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The names Honda and Toyota derive from Japanese words for different kinds of rice field.

The longest palindrome in the Oxford English Dictionary is ‘tattarrattat’. James Joyce used it in Ulysses: ‘I knew his tattarrattat at the door.’

Each of us is surrounded by bacteria that are released from our bodies; everyone’s personal microbial cloud is unique.

An animal the size of an elephant could evolve to an animal the size of a sheep in 100,000 generations, but for an animal the size of a sheep to evolve to the size of an elephant would take 1.6 million generations.

The ancient Greeks had no word for religion.

See other: Quite Interesting Fact

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The Unseen Danger Fallacy


‘Commonly found in the more fevered corners of political ideology are the various fallacies of danger – those forms of argument that seek to stave off decision by conjuring up all manner of horrors that precipitate change might lead to (or, conversely, the disasters that delay will engender). The 19th-century political thinker and reformer Jeremy Bentham called this “the hobgoblin argument” since it warns of mythical horrors lurking unseen by all but the one kind enough to point them out to us.’

– “Can you spot a rhetorical fallacy?” The Guardian, 13 September 2013

Pier [Noun.]


  • A raised platform built from the shore out over water, supported on piles; used to secure, or provide access to shipping; a jetty.
  • A similar structure, especially at a seaside resort, used to provide entertainment.

Which is wrong. Say rapier, pier,
Tier (one who ties), but tier.
– Gerard Nolst Trenité, The Chaos

The Limits of Debate Fallacy


‘An increasingly common variant of such a tactic takes the form of a self-designated umpire who joins in with online disputes by asserting their authority to police the limits of debate. They declare that if they (a typical, reasonable and fair-minded person) find something hard to understand then it must be wrong or mere sophistry; that if they find something too extreme it must be completely insane; that if they feel someone has gone too far then they must have.’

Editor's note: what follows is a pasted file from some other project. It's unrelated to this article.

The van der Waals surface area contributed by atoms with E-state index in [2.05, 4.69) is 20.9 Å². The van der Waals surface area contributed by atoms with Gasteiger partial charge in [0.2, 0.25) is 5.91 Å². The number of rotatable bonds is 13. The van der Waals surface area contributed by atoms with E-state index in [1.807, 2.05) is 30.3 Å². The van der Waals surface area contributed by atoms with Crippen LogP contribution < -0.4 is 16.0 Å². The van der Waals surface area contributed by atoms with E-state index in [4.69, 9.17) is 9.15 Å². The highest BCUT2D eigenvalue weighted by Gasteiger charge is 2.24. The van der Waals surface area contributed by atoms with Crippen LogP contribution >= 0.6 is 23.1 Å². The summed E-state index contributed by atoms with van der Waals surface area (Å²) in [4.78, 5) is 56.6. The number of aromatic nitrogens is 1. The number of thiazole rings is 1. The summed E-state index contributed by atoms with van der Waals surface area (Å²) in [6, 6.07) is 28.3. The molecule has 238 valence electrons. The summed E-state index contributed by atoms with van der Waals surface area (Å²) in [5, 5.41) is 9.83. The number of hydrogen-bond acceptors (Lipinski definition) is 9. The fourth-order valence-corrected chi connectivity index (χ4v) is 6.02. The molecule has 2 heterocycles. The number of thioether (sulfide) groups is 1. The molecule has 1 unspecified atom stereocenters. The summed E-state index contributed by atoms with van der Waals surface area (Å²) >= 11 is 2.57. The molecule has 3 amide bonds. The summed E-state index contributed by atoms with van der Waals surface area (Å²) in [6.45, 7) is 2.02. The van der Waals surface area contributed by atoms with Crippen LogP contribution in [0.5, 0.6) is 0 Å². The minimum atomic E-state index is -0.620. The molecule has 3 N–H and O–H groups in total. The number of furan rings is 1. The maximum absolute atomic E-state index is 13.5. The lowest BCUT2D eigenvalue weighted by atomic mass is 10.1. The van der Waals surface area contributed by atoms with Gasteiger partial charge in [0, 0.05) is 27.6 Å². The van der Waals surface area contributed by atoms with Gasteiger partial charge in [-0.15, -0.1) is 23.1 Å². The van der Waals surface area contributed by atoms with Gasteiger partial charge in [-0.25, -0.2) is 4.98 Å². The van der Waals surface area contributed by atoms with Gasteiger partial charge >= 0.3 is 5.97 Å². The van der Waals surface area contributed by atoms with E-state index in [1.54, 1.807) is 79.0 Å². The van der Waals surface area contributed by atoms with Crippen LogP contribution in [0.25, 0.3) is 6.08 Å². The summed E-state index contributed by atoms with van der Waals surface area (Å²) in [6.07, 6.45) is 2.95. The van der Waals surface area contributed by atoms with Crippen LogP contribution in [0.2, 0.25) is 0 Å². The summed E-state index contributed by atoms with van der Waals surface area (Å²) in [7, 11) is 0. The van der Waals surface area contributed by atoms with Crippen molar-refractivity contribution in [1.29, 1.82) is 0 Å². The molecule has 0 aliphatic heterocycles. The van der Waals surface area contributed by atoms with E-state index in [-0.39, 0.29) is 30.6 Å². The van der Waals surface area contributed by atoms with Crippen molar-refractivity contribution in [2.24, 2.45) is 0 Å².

– “Can you spot a rhetorical fallacy?” The Guardian, 13 September 2013

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In 1995, the number of TV programmes in Britain watched by over 15 million people was 225. By 2004, this had fallen to six.

Biologists cannot agree on definitions for the words ‘species’, ‘organism’ or ‘life’.

Beijing, Seoul and Tokyo all mean ‘capital’, in their respective languages.

Dildos are illegal in Texas.

The amount of water on Earth is constant, and continually recycled over time: some of the water you drink, will have passed through a dinosaur.

See other: Quite Interesting Facts

Ebbinghaus and Forgetting


When learning foreign language vocabulary, repeated practice is essential for success; as words get established in the long-term memory, learners can move on and focus on new skills.

Two effects are at play in this process: the spacing effect, the finding that short practices spaced out over time is better for learning than cramming; and its related finding, known as the lag effect, which states that learners improve if they gradually increase the spacing between practices.[1]

These ideas go back to 1885, when German psychologist Hermann Ebbinghaus pioneered the concept of the forgetting curve. He tested his ability to remember a string of words over different periods of time and found a consistent pattern to the decline of his ability to recall these words over time. Immediately after the learning experience, his recall was 100 percent, but memory dropped steeply the first few days. Further, he found that the memory loss was exponential, meaning it increased by the square of the previous number until finally flattening out at around 30 days post-learning.

According to Ebbinghaus’ findings, the way to counter the forgetting curve (i.e. learners are more successful) when they plan short practice sessions and gradually increase the amount of time between each session.


[1] ‘Repeating list items leads to better recall when the repetitions are separated by several unique item than when they are presented successively; the spacing effect refers to improved recall for spaced versus successive repetition (lag > 0 vs. lag = 0); the lag effect refers to improved recall for long lags versus short lags.’

– Kahana. M.J., Howard. M.W. (2005) Spacing and lag effects in free recall of pure lists Psychonomic Bulletin & Review, 12 (1), p. 159-164